• SSH server/client fingerprint extraction - Currently extracts metadata from the initial two messages from an SSH client or server.

These features can be turned on by invoking the -e option.

To perform decryption with HTTP/2 data extraction:

~/ $: ./pmercury -r ../test/data/test_decrypt.pcap -s ../test/data/sslkeylogfile.log -w -e
{
  "src_ip": "10.0.2.15",
  "dst_ip": "216.58.194.163",
  "src_port": 46362,
  "dst_port": 443,
  "protocol": 6,
  "event_start": "2019-09-04 16:03:52.933118",
  "fingerprints": {
    "tls_decrypt_h2": "(3a6d6574686f643a20474554)..."
  },
  "tls_decrypt_h2": [
    {":method": "GET"},
    {":authority": "clientservices.googleapis.com"},
    {":scheme": "https"},
    {":path": "/chrome-variations/seed?osname=linux&channel=beta&milestone=76"},
    {"if-none-match": "314f8267d4516ba24ac54575521acebdbe10d2ec"},
    {"a-im": "x-bm,gzip"},
    {"sec-fetch-site": "none"},
    {"user-agent": "Mozilla/5.0 (X11; Linux x86_64) AppleWebKit/537.36 (KHTML, like Gecko) Chrome/76.0.3809.80 Safari/537.36"},
    {"accept-encoding": "gzip, deflate, br"}
  ]
}

protocols/tls.py

tls.py is designed to be a relatively self-contained Python library that provides a rich set of features w.r.t. TLS fingerprinting. The goal is for this library to be as easy as possible to integrate into any Python3 program. Please raise issues if it there are any awkward integration points.

Dependencies

tls.py requires Python 3.6 along with the following packages:

sudo pip3 install ujson
sudo pip3 install numpy
sudo pip3 install pyasn

Useful Functions

The TLS class can be instantiated with the following:

tls = TLS(database)

tls.py has the ability to extract a fingerprint string from the TCP data associated with a ClientHello. This function will return the fingerprint string and server_name. If the exact fingerprint string was not present in the database, this function will attempt to find and return an approximate match:

def fingerprint(self, data):
    ...
    return protocol_type, fp_str_, approx_str_, server_name

Process identification is also handled, and is implemented with the help of lru_cache to improve performance. The function takes a fingerprint string, approximate fingerprint string which can be None, SNI, destination address, destination port, and an optional integer specifying the number of potential processes to return. This function return a dictionary with the inferred process, score, malware indicator, probability of malware, and an optional list of probable processes (probable_processes):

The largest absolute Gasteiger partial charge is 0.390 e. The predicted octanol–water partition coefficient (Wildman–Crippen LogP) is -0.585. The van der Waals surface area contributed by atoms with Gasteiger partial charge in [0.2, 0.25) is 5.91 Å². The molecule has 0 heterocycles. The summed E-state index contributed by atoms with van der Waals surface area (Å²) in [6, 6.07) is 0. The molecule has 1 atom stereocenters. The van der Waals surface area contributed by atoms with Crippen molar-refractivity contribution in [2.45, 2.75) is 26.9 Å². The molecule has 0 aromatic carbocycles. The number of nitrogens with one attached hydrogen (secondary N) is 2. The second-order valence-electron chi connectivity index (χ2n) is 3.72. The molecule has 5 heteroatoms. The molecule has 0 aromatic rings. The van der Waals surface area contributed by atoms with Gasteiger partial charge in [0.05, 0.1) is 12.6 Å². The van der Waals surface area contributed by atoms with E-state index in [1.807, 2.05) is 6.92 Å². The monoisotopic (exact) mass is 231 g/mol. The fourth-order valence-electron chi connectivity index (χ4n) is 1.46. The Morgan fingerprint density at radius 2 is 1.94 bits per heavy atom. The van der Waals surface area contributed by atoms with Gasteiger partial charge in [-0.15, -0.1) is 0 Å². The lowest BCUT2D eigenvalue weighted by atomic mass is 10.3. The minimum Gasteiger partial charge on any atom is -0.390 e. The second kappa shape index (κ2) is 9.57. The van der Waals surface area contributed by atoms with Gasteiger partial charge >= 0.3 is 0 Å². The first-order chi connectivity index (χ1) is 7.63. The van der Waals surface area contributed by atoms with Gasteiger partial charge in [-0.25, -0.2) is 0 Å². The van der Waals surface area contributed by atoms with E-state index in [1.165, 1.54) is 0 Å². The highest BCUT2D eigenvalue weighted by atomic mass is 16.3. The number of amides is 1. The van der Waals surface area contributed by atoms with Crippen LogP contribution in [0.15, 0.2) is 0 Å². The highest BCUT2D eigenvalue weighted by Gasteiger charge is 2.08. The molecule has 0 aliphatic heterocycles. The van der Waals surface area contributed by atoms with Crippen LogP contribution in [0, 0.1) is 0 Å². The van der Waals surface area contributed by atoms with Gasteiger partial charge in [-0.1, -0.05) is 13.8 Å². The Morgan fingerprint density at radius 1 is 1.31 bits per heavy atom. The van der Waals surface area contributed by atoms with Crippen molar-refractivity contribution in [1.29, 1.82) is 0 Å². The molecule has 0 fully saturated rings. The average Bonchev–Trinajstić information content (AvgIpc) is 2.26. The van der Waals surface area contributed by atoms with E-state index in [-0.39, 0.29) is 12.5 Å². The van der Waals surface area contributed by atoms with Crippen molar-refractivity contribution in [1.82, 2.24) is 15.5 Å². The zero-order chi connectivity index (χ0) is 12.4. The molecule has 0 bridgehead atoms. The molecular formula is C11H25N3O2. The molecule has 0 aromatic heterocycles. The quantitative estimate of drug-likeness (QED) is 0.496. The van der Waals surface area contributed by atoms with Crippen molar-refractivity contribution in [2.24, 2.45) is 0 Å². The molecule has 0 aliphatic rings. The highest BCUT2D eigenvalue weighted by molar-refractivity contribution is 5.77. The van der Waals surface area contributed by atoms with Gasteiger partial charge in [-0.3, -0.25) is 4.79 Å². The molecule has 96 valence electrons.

def proc_identify(self, fp_str_, context_, dest_addr, dest_port, list_procs=5):
    server_name = None
    if context_ != None:
        for x_ in context_:
            if x_['name'] == 'server_name':
                server_name = x_['data']
                break
    result = self.identify(fp_str_, server_name, dest_addr, dest_port, list_procs)

    return result

Cython C++ Inferface

Fingerprint Database

The fingerprint database is a gzipped, 1 JSON object per line file. Each fingerprint contains the following metadata:

{
  "str_repr": "(0303)(003d...)((0000)...)", // String representation of the fingerprint
  "first_seen": "2018-06-05",               // Date the fingerprint was first observed
  "last_seen": "2019-08-10",                // Date the fingerprint was last observed
  "max_implementation_date": "2008-08",     // Maximum RFC date that is associated with parameters in the fingerprint
  "min_implementation_date": "2002-06",     // Minimum RFC date that is associated with parameters in the fingerprint
  "total_count": 123,                       // Total number of sessions observed using this fingerprint
  "process_info": [                         // Top-10 most common processes using this fingerprint
    ...
  ]
}

Each process object contains some metadata along with objects that represent the destinations the process was observed contacting. The destination information is represented as equivalence classes, e.g., IP addresses are generalized to autonomous systems. For this open source version, the destination information is computed from the top-100 most popular destinations per process.

{
  "process": "nmap.exe",         // Name of the process
  "sha256": "F78 ... 99B",       // SHA-256 hash of the process executable
  "count": 10,                   // Total number of sessions observed using this process/fingerprint pair
  "classes_ip_as": {             // Autonomous system equivalence class for IP addresses
    "109:Cisco_Systems": 6,
    ...
  }
  "classes_hostname_tlds": {     // Top level domain equivalence class for server name indication
    "com": 9,
    ...
  }
  "classes_hostname_domains": {  // Domain name equivalence class for server name indication
    "cisco.com": 6,
    ...
  }
  "classes_port_applications": { // Port application equivalence class for port number
    "https": 9,
    ...
  }
  "os_info": {                   // Top-5 most common operating systems observed with this process/fingerprint pair
    "(WinNT)...(10.0.17134)": 8, // (OS)(OS Edition)(OS Version) -> number of sessions
    ...
  }
}

Acknowledgments

This product includes GeoLite2 data created by MaxMind, available from https://www.maxmind.com.

We make use of Mozilla's Public Suffix List which is subject to the terms of the Mozilla Public License, v. 2.0.